My IBS is very closely linked to anxiety and my stress levels, which unfortunately has meant that, in recent years, I have been suffering from hideous panic attacks (worrying about a flare-up) especially in situations I can't easily be excused from. A panic attack, although I appreciate is fairly common, is one of the most awful things I have ever experienced. An overwhelming sense of dread, accompanied by sweating, a fast heart rate, panic, nauseous feelings, feeling extremely hot, out of breath, powerless and completely out of control. It's not pleasant. And especially not when the anxiety brings out the worst of your symptoms.

Each week, I will be exploring a different aspect of IBS and how it affects my life, or how I deal with it personally. Whether that be personal relationships, intimacy, your career, your education, your friends, your social life, your well-being or hints and tips about how I get over certain things, I will be talking about it as openly as I possibly can. It would be very positive on my part if other people with similar experiences or symptoms came forward too, but I appreciate for some people - it's private. So whatever happens, I just hope to bring awareness. Bring it to the forefront of people's attentions and give it some airtime. I have a platform to influence and I want to use it in the most positive way I can. I appreciate it's not everyone's cup of tea. You might be reading this thinking 'well, this doesn't affect me'. And you might be right. But I think it's important to be aware of what this is. And share any experience you might have. No matter how small. Whilst it might not help you, it might help your friend who is suffering in silence. Or your other half. Or someone in your workplace.

Alongside this, I will also be reviewing Symprove®, a probiotic which, in tests initiated by Kings College, has helped many sufferers immensely. It's a relatively new product on the market, but having tried endless amounts of therapy, drugs, tests and diets, I feel I have adequate knowledge and experience to give Symprove® a real trial, to see if it helps my symptoms. Of course, not everyone reacts in the same way, but when something such as IBS affects your daily life so much, anything is worth a try.

In April, there will be an IBS Awareness Month - so my aim is to try to engage with readers who suffer from the condition, or perhaps know someone that suffers, into talking about it, publicly, by that week. Whether it's on Twitter or on their blog (or elsewhere), IBS shouldn't be a condition where we suffer in silence anymore. It's 2014. If celebrities' sex lives and MPs' personal lives are splashed across the media on a daily basis, why can't we talk about something that REALLY matters publicly? IBS matters. And you're not alone. You're not making it up. And although (I have been dutifully told many times) there is no cure, you can find a solution that works for you.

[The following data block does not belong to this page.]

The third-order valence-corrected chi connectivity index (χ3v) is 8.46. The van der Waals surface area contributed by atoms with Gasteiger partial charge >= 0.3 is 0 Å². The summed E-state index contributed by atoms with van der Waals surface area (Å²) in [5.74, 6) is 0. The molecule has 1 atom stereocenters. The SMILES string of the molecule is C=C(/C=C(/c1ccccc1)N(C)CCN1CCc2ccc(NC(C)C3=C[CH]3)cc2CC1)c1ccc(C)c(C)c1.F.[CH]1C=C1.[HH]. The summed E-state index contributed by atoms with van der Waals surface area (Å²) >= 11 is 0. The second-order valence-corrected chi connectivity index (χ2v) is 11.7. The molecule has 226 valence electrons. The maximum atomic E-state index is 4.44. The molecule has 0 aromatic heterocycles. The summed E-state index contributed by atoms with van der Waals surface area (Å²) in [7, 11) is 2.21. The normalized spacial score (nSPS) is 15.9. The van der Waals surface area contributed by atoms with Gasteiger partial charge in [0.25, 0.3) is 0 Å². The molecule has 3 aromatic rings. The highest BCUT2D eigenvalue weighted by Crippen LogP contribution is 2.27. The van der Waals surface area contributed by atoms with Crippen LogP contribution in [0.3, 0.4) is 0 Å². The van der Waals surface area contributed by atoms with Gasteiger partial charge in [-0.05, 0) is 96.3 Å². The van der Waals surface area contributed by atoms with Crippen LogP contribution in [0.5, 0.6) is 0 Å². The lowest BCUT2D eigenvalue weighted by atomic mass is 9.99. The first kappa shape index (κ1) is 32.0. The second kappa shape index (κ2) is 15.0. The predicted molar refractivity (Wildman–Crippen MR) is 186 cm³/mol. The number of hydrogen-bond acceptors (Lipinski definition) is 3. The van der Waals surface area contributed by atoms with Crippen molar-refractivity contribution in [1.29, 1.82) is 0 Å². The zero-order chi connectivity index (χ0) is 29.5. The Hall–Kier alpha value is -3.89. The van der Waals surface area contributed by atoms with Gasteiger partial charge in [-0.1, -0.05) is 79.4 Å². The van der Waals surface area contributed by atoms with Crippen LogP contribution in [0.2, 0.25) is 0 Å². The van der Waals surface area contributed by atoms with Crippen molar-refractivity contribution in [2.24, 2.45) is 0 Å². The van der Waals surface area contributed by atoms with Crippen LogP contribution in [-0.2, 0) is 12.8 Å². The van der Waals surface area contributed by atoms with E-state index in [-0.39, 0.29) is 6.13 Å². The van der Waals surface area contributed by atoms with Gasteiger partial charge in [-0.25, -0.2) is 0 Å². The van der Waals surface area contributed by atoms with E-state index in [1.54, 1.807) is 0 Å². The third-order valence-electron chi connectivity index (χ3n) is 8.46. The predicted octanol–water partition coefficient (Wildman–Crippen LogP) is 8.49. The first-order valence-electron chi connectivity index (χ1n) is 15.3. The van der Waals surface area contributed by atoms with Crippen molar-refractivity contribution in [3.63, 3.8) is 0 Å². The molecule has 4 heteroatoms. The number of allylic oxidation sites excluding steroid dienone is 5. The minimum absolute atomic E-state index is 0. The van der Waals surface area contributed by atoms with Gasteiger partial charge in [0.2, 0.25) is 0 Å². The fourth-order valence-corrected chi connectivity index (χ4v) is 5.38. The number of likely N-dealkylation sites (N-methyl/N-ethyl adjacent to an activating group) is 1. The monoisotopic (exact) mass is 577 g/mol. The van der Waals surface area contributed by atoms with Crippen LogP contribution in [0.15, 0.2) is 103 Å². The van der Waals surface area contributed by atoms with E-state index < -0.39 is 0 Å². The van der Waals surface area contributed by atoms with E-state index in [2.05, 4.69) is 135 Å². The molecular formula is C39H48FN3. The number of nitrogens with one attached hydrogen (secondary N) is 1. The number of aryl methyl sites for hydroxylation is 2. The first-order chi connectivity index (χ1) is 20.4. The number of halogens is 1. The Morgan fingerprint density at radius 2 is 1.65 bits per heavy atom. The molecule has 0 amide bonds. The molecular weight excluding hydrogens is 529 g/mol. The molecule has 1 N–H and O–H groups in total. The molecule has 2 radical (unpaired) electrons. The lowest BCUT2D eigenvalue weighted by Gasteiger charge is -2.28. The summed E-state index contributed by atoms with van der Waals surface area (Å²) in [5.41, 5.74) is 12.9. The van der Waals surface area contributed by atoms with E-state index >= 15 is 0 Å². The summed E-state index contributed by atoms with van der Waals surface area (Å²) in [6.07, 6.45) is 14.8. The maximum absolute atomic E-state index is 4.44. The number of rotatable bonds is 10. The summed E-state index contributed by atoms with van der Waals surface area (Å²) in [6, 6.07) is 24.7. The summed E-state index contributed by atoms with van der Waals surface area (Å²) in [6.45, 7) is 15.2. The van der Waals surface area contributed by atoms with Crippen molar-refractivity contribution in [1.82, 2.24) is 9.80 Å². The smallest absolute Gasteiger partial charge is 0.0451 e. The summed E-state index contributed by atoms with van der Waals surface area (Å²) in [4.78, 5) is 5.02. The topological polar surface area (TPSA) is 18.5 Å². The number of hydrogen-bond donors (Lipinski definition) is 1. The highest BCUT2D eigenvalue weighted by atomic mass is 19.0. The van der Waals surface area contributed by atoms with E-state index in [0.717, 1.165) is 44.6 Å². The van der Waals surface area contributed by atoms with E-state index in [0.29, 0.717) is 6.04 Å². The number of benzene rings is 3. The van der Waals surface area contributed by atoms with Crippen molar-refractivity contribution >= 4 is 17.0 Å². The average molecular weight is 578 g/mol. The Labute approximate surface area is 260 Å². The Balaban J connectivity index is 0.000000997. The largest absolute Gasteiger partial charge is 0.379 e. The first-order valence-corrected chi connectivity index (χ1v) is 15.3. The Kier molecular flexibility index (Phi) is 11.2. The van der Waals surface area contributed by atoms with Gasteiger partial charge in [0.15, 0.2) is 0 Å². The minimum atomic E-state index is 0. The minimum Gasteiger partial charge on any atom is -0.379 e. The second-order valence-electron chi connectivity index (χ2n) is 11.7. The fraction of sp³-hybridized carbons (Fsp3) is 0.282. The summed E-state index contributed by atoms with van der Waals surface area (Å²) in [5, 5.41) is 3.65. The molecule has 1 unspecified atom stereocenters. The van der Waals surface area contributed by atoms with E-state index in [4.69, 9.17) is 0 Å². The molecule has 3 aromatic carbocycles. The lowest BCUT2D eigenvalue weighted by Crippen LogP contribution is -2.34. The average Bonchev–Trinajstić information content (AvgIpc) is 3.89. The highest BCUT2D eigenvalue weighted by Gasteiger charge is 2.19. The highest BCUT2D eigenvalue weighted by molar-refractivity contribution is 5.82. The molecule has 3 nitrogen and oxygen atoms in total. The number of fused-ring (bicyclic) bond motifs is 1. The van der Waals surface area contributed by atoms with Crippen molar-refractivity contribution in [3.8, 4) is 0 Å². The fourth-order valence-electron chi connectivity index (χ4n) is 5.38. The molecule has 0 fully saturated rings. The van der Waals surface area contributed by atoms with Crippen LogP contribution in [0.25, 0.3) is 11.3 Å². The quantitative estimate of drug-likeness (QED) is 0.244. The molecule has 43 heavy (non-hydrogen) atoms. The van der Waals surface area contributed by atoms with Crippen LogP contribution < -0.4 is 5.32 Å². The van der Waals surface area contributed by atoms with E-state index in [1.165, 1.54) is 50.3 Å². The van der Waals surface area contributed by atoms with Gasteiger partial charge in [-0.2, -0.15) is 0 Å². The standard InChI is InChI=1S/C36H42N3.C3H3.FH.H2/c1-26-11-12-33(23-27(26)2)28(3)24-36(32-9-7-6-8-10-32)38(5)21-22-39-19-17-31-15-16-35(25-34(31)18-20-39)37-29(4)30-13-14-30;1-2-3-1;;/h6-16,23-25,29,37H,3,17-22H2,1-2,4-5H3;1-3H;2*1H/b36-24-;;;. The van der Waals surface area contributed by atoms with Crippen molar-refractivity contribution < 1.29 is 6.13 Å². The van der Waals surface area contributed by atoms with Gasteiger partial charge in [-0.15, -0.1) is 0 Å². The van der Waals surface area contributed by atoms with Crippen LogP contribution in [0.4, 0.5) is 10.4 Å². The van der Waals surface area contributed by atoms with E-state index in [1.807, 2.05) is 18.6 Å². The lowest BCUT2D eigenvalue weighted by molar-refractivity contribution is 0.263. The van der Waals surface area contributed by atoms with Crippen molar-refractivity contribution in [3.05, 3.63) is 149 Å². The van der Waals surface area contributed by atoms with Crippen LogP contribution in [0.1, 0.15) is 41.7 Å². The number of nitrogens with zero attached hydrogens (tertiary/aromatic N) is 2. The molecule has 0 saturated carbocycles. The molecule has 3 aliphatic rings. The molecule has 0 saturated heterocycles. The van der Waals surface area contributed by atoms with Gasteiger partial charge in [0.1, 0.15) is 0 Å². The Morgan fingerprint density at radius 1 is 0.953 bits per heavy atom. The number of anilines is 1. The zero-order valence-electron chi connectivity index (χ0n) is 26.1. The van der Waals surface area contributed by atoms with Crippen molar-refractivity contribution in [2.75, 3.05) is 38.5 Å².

If you are a sufferer, please don't be embarrassed. I've had enough of being embarrassed. There are so many of us out there - students, young people, mothers, fathers, grandparents - step by step we can eliminate the embarrassment and isolation we feel by talking about it. It's not necessarily something I feel 'proud' to have, as it does affect my everyday life, but it is time that we talk about it openly, rather than hiding away and doing our best to mask what we are going through. More people are becoming aware and accepting of mental health problems, and anxiety. So we can do the same for IBS.

My first instalment and review will begin next Monday, with another article each week until I have completed my three-month course of Symprove®. I'm not expecting it to be a 'miracle cure', because I have tried so many other medicines, therapies and diets in the past. However I think it will be interesting to track my progress and see if it is making a difference. Even if you're not suffering from IBS, you might find it interesting to see how much of an impact introducing a probiotic into your daily life can have. With IBS, it's very easy to be negative and rule things out. But I'm going to give it a try and we'll see what happens. I'm going to be working closely with the people who are researching IBS on a daily basis, to shed light on the condition and hopefully make it more accessible. Whether you're a sufferer or not, I'd love for you to join me on this journey.

Please visit my IBS series on scarlettlondon.com. If you'd like to get in touch, anonymously or via email, please feel free to contact me with any questions or experiences you may have. It really does help to talk to other people with the condition. You're not alone.